With that said, one of the key considerations of hemp farming is making sure that the seed supplier has the rights to studying genetics. There are some strains that may have plant breeders rights. That could restrict the usage of seed or its cloning for production. In the absence of Plant Breeders Rights, there’s a high possibility that a farmer could end-up using stolen genetics which might not be fully theirs to sell.
Another key consideration is – CBD to THC ratio. This ratio is essential for when planning for harvest. This ratio should also be consistent within cultivars.
In CBD hemp farming that is done particularly for medicinal purpose, farmers need cultivars from a known genetic source and a well-established processing method in order to ensure GMP consistency.
CBD Hemp Harvesting
CBD hemp harvesting is done with hands to make sure the flower head remains intact and clean. Rough handling could damage the resin-rich trichomes so give special attention to that.
Hemp Drying & Storage
Drying of hemp (post-harvest) is a crucial step. This is the part that governs the quality of CBD product. Fully-dried hemp with minimal damage promises finest quality end-product.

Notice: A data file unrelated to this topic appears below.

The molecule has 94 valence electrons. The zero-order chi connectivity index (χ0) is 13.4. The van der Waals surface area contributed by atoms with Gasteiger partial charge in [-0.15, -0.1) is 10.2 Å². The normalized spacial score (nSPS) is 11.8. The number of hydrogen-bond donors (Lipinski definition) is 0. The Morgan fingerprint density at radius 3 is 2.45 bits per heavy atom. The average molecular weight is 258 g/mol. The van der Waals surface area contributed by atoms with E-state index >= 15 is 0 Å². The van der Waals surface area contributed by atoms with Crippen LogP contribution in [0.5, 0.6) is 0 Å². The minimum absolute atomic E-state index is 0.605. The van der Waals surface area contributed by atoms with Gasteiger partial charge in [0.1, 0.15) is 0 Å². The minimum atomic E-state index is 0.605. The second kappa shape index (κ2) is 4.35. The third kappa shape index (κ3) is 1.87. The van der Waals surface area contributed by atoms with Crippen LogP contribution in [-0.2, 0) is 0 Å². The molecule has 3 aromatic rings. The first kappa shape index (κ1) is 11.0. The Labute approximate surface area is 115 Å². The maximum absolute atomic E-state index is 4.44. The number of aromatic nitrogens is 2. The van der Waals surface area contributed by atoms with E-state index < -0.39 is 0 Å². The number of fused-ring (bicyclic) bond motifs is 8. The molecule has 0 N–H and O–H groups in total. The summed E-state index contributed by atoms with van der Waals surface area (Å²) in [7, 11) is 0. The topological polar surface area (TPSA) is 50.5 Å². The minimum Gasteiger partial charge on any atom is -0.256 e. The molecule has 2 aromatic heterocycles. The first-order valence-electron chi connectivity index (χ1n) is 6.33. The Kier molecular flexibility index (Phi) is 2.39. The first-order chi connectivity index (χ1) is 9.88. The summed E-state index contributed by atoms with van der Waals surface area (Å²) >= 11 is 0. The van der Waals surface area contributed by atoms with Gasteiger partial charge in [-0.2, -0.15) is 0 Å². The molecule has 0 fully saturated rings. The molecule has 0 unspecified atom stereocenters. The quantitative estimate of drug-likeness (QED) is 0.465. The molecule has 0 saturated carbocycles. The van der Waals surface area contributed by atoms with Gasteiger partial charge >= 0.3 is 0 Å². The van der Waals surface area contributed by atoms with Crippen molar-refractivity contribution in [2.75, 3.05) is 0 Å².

But, if the harvest is too wet or is not dried quickly or lacks proper ventilation – it could start developing bacteria or fungus; resulting in contamination and eventual decay. The harvest will no longer be suitable for selling or any other usage.
Having proper drying facilities and adequate ventilation during storage is therefore super important.
Pelletised Hemp Biomass for Extraction
When hemp plant is processed for CBD extraction following seed separation, you can extract the other materials of the plant such as the flower head and the leaves. More often, they are pelletised for the extraction purpose at a dedicated facility. This pelletised hemp biomass is then used for CBD extraction.
CBD Hemp Cultivation Style
In contrast to other types of hemp crops, farmers cultivate CBD hemp as a female-only crop. The spacing between each plant is typically about 4 to 8 feet.
Each plant requires individual irrigation and management.
The best time for harvesting is right before the flower head turns fully mature. The moment they begin to dry and ripen is when you harvest them.
Harvest timing may also depend on when it’s time for CBD and THC testing in the leaves and flower head depending on the moisture level.
Since the cultivation of hemp, especially CBD-rich hemp is highly controlled, farmers would typically run THC tests during cultivation to make sure that THC levels do not exceed specified legal limits.
There are many regions where it is essential to harvest the plant before it becomes fully mature. This is important to avoid THC levels from increasing. The legal THC limit is 0.3%.